How does a LCD (Liquid Crystal
Diode) TV operate?
LCD monitors work by blocking light. By sandwiching a solution of TN liquid
crystals between two perpendicularly aligned panes of polarized glass, it becomes possible
to manipulate the intensity of light as it passes through this crystalline matrix and out
the glass panel at the other end. Depending on the voltage of the electrical charge running
through them, liquid crystals will untwist so that the intensity of light able to pass
through the second polarized pane is affected. Basically, these displays can switch between
light states (where the liquid crystals are fully twisted) and dark states
(where the liquid crystals are fully untwisted), or somewhere along the gray scale in between.
Addressing: A liquid crystal display consists of an array of tiny segments-called "pixels"-that
are manipulated to form images or to present information. Addressing is the process by which
pixels are turned on (which disables the passage of light) and off (which enables the passage
of light) so as to create an image on the polarized display pane in front of you. So-called
active-matrix LCD TVs employ thin film transistors (TFTs), or tiny switching transistors and
capacitors arranged in a matrix on a glass substrate, to direct electric charges down columns
to reach a particular pixel. This, in turn, causes the liquid crystals to untwist and "display"
a predetermined amount of light generated by the light source-usually a florescent bulb-in
back of them.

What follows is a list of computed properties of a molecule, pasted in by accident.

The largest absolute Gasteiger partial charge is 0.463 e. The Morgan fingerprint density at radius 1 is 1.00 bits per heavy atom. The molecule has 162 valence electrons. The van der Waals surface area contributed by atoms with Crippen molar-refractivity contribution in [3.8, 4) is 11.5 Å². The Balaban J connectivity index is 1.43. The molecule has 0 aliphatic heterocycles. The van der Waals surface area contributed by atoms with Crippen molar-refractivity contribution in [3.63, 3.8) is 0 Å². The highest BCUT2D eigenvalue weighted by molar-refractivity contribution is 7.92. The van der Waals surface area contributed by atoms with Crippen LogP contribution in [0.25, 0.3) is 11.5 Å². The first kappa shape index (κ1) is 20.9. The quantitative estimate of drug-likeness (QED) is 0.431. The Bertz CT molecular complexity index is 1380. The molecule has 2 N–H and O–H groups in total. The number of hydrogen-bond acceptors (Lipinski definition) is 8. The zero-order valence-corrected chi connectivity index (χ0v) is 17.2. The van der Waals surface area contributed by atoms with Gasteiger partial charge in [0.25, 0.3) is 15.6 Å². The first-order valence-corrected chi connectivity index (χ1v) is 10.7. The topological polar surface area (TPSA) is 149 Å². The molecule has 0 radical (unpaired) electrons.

Color (Re) Production: The light source in an active-matrix LCD monitor is a florescent bulb,
which emits white light through a polarized glass pane behind the liquid crystal solution.
Theoretically, then, you can start with a white display: This is one where its liquid crystals
are completely twisted and therefore able to direct the full spectrum of light out through
the polarized display screen in front of you. Since all wavelengths can pass through, the full
spectrum of light can be manipulated to create the desired color. To achieve a full color
pallet on your LCD display, each pixel is divided into three subpixels-red, green, and blue-that
work in conjunction to determine the LCD pixel's overall hue. These subpixels are created by
subtracting certain wavelengths, and the color(s) corresponding thereto, using special filters.
By exploiting a combination of red, green, and blue subpixels of various intensities (or gray scales),
a single pixel triad can reproduce approximately 16.8 million colors.